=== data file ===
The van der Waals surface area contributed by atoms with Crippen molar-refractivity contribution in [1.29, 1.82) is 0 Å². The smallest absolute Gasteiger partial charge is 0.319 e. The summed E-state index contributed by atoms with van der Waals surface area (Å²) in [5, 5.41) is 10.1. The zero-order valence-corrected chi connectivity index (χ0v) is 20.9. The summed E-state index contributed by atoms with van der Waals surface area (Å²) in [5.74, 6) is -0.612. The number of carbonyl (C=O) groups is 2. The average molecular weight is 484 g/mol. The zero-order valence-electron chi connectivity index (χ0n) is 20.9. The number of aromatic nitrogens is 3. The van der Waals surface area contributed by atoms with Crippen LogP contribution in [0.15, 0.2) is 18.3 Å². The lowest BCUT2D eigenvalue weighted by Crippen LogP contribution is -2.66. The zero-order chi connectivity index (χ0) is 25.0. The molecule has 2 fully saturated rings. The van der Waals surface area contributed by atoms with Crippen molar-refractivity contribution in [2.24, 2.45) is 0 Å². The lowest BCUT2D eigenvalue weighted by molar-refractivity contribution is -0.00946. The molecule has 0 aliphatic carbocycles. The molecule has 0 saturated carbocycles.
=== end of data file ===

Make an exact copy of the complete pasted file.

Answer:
The van der Waals surface area contributed by atoms with Crippen molar-refractivity contribution in [1.29, 1.82) is 0 Å². The smallest absolute Gasteiger partial charge is 0.319 e. The summed E-state index contributed by atoms with van der Waals surface area (Å²) in [5, 5.41) is 10.1. The zero-order valence-corrected chi connectivity index (χ0v) is 20.9. The summed E-state index contributed by atoms with van der Waals surface area (Å²) in [5.74, 6) is -0.612. The number of carbonyl (C=O) groups is 2. The average molecular weight is 484 g/mol. The zero-order valence-electron chi connectivity index (χ0n) is 20.9. The number of aromatic nitrogens is 3. The van der Waals surface area contributed by atoms with Crippen LogP contribution in [0.15, 0.2) is 18.3 Å². The lowest BCUT2D eigenvalue weighted by Crippen LogP contribution is -2.66. The zero-order chi connectivity index (χ0) is 25.0. The molecule has 2 fully saturated rings. The van der Waals surface area contributed by atoms with Crippen molar-refractivity contribution in [2.24, 2.45) is 0 Å². The lowest BCUT2D eigenvalue weighted by molar-refractivity contribution is -0.00946. The molecule has 0 aliphatic carbocycles. The molecule has 0 saturated carbocycles.